In the meantime, Moni Bhai on advice from General Uban mobilised a column of fighters both Bengalis and Tibetan. At the Singarbi in airport, he refused to pick me up for the suicidal expedition. I tried my best for going to Chittagong expedition. Moni Bhai used all his weapons to dissuade me from joining this expedition. He even offered me to act as the Chief of Eastern Command in his absence. I remained equally unconvinced. Then he used the last shot. He hit my tender part by raising the sacrifice of my widowed mother in upbringing me which forced me to stay back. Thus he deprived me of a rare opportunity of joining the Chittagong expedition. In fact, he often compelled me to remain within limit. Moni Bhai left Agartala with his contingent of fighters for Mizoram to facilitate reaching in Chittagong hill tracks.
Prof. Dr. Abdul Mannan Choudhury,
Accusation of killing leftist politicians or their sympathisers inside Bangladesh were also common amongst the Mukti Bahini circle. The involvement of Major Uban, a counter-insurgency and guerrilla warfare expert who specialised in the management and control of dissidents and/or rebel soldiers from countries, ‘whether friendly to India or otherwise’, heightened the suspicion.
I first heard about the Mujib Bahini when our military headquarters started receiving accusations against them from the sector commanders. They wanted to know its background, why its members had come to their sectors, the commands were busy waging war using regulars and freedom fighters. In that case, what was the role of the Mujib Bahini? Its activities must be stopped. A number of unfortunate incidents had taken place involving the Mujib Bahini. A sub-sector commander, Captain Najmul Huda mentioned that one night, when a band of Mujib Bahini fighters was traversing through his area to enter Bangladesh, it was stopped by the India BSF and spent the whole night in captivity. Numerous such incidents had occurred.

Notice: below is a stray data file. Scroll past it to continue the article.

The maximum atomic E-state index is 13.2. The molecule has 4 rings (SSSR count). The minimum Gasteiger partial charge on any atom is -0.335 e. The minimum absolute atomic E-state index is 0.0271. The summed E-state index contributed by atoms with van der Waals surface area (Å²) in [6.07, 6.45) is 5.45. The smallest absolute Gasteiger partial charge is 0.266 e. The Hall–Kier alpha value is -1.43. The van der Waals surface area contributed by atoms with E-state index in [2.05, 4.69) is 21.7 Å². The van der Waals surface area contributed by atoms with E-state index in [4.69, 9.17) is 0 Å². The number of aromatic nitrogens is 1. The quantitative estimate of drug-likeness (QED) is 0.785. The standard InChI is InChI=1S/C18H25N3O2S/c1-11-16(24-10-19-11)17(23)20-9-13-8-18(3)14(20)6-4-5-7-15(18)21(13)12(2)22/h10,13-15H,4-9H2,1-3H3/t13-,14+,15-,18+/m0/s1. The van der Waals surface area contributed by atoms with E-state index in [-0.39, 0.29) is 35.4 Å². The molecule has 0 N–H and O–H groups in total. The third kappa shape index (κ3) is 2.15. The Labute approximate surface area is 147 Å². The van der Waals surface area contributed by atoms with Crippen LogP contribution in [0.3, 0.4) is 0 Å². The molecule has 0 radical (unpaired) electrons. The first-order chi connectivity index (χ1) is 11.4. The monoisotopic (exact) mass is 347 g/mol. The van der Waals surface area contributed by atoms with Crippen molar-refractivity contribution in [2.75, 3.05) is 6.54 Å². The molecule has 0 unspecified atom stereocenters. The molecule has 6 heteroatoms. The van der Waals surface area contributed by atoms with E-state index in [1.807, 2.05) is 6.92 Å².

Many people did not know about the Mujib Bahini since it was established under great secrecy and its presence was kept a tight secret. It’s my belief that a considerable number of the Mujib Bahini’s ordinary members did not know the reasons or the aims behind its formation, although they did the brunt of the fighting. I had the opportunity to meet many of the rank and file who had been wounded in combat. Only the Mujib Bahini’s top echelon leadership had a clear idea of its purpose and goals. I can state with certainty that we had limited information or data at that time about the Mujib Bahini because of the secrecy surrounding its activities.
Deputy Commander-in-Chief A. A. Khandaker
Smear campaign, especially against Tajuddin Ahmad
Approximately from mid-August, more complaints started coming in about the Mujib Bahini from different quarters. One was that the Mujib Bahini was using arms to force ordinary guerrillas to join it, resulting in clashes in some instances.
Simultaneously its leaders mounted a smear campaign against Tajuddin. They declared that the Mujib Bahini was the 'real' freedom fighters nominated by Sheikh Mujib and accused Tajuddin Ahmad of usurping power through conspiracy. The leaders believed that Tajuddin Ahmad had ‘manoeuvred’ to set up a government-in-exile which would provide the Pakistani junta with the perfect pretext to condemn Sheikh Mujib as a traitor and kill him. They also blamed Tajuddin for ‘creating so much confusion’ amongst the cabinet, Commander-in-Chief, regular soldiers and freedom fighters that the Indian government would never support or recognise the Bangladesh liberation movement. According to them, the prospects of returning to Bangladesh under the leadership of the present government-in-exile were getting increasingly uncertain, and the only practical path open to budding freedom fighters was to join the Mujib Bahini.
Needless to say, these accusations received very little attention at the time. There were already internal conflicts within the Bangladesh government and military set up. However, for the time being, the greater war of liberating Bangladesh from the Pakistani junta would put all these internal conflicts in the shadows.
To be quite candid, at that time I did not attach much importance to the Mujib Bahini as I was unfamiliar about the depth and divisive impact of its activities. For I had also witnessed considerable factionalism within the Awami League, with each faction busy promoting its own narrow interests. The leader of each faction had his own separate office, plenty of funds, and considered himself to be the only person endowed with all the qualities to be the prime minister! Under the circumstances, should the Mujib Bahini leaders act or behave in a similar manner, then that was nothing to be surprised about.
These accusations nevertheless had their biggest impact in post-independent Bangladesh. And Tajuddin Ahmad, the prime target of the student leaders, would be its greatest victim.